Sunday, August 11, 2019

Cinéma québécois, féminin singulier

After Nuit #1 in 2011, between 2015 and 2019 in the span of five years, the now 37 year old québécois director Anne Émond has released three new films: Our Loved Ones (2015), Nelly (2016) and her latest Jeune Juliette (2019), which has just been released in Québec. The productivity, perhaps excluding Denis Côté, is unheard of in this country. And what’s perhaps even more surprising is the artistic ambition and diversity of the films. There’s a constant between Émond’s four features: the emotional journey of young women protagonist. A characteristic that’s very much in vogue these days but where others deal with the subject in a very naturalistic manner, Émond constantly surprises by the style and imagination that she bring to her treatment. Style, imagination and emotions, these are Émond’s best traits. And she’s so productive too! If some of the best newer Canadian directors always struggle to make work: where the transition from shorts to features can take years (if ever) and the time span between can also linger, the lightness and gracefulness of Émond is a sign how the (québécois) system can work.

Jeune Juliette tells the story of a young high-schooler, whose life isn’t really that bad; she struggles with body issues and not having too many friends. But it’s her kindness, fun, sensitivity and contradictions that makes her so interesting. She surrounds herself with others who are just as offbeat as her, but what’s nice about her journey is how after some conflict and growing she finds herself at the center of the end of the year high school party. If the trailer of Jeune Juliette sells it as a feminine and québécois version of Superbad (which it is partly), it’s actually much more closer to Eighth Grade, Booksmart and Trinkets. It’s just that the feminine adolescent experience has more doubt and anxiety, which is a nice counter-balance and makes the moments of joy even richer.

If there’s always been suggestions that Émond’s films are somewhat autobiographical, the vintage high school portrait of her at the close of the film and its resemblance to the star of Jeune Juliette only heightens this impression.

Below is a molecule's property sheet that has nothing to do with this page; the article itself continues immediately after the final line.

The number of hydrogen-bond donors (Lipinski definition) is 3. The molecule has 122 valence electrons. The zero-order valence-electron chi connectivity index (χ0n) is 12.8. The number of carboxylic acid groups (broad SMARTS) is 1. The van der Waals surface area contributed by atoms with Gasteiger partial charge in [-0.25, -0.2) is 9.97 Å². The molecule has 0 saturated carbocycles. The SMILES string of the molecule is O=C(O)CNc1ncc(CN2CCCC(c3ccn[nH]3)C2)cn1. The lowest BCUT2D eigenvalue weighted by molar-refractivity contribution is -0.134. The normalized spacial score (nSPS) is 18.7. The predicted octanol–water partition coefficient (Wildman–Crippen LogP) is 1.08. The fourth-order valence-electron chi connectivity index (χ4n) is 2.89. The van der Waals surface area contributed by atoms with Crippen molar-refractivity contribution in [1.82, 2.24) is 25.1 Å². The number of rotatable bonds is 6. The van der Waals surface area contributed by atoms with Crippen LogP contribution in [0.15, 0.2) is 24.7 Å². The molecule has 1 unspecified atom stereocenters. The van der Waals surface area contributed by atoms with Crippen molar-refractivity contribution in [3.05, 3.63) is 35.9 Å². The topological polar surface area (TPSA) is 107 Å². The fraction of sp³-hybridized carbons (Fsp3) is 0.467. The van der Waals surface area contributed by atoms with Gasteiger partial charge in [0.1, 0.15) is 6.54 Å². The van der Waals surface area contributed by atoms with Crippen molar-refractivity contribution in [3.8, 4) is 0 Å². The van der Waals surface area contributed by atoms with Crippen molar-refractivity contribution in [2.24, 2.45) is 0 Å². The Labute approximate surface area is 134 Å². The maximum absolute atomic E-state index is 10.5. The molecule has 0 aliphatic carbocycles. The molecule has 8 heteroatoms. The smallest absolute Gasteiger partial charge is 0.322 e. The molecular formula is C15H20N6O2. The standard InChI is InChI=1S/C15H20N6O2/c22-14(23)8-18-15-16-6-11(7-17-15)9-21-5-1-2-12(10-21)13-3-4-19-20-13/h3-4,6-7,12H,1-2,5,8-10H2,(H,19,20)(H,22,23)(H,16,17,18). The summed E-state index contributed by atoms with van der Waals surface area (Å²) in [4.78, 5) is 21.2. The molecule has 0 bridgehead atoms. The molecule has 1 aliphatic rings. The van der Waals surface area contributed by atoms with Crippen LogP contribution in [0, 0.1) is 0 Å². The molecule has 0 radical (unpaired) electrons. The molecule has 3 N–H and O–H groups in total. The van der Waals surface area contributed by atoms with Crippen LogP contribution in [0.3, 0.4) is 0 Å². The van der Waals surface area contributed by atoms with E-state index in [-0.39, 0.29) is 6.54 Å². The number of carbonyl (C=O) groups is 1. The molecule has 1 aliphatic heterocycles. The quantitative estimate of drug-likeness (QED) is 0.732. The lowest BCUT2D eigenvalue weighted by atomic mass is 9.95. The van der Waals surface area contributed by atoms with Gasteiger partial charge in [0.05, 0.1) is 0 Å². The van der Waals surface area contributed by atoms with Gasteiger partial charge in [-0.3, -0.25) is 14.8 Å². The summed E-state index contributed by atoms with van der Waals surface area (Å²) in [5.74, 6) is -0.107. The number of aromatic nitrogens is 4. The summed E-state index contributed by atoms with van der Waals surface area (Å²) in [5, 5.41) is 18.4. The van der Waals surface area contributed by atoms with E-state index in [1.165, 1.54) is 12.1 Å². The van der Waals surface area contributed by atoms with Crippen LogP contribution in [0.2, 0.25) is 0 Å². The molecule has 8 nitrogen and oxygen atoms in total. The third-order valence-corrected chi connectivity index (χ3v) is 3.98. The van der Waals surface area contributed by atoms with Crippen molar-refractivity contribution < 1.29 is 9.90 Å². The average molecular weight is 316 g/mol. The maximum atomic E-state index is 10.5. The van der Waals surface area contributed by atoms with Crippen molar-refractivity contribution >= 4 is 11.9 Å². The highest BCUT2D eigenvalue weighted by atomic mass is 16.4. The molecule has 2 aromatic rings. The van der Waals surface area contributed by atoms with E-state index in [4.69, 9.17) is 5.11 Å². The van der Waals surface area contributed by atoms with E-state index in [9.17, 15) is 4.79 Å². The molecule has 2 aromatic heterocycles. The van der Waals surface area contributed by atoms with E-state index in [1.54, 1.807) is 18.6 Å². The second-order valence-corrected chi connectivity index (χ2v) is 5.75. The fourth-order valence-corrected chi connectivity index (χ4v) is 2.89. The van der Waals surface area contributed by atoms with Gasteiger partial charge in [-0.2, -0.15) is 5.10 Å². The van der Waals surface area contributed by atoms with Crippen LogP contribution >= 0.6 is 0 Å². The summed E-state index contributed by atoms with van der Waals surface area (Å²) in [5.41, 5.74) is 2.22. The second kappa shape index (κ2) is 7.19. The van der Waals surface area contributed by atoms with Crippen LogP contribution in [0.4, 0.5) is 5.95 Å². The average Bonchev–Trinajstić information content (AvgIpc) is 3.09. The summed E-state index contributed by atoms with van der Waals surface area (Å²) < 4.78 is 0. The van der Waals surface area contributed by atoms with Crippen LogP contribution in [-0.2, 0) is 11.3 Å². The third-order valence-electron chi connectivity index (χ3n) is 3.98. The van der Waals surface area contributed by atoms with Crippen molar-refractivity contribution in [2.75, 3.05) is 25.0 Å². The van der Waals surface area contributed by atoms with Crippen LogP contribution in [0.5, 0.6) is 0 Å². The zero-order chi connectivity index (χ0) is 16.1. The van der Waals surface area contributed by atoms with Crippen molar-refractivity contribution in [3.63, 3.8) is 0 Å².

It’s been a good year so far for québécois cinema: Répertoire des villes disparues, Genèse and now Jeune Juliette. (And films in general with Synonymes and The Souvenir). I would probably pick Émond’s film as my favorite. It feels good to see a director putting forward their best work and remaining positive. My hypothesis: the future of québécois cinema belongs to Anne Émond.

Friday, April 5, 2019

Fighting for Toronto

It’s a good time for young Toronto filmmakers. They’re making interesting work and it’s getting nicely distributed within the city. At Yonge and Dundas – of all places! – you can go out and see Jasmin Mozaffari’s Firecrackers and Natty Zavitz’s Acquainted, both of which I highly recommend. This feels new and exciting. The award-winning Firecrackers has such an intense energy: It’s the story of two young women (the incredible Michaela Kurimsky and Karena Evans) trying to leave their dead-end, small town lives to find something better in the big city. Think The Florida Project in rural Ontario. It’s an impressive debut feature for the energy of its actresses as they stop at nothing to get out of there, having to fight off some pretty god-awful men. There’s an adrenaline to Firecrackers as it’s always on the go, always scrappy. It feels like a really raw film (in the best sense of the term): as if it’s always on the brink of sweat, blood and tears.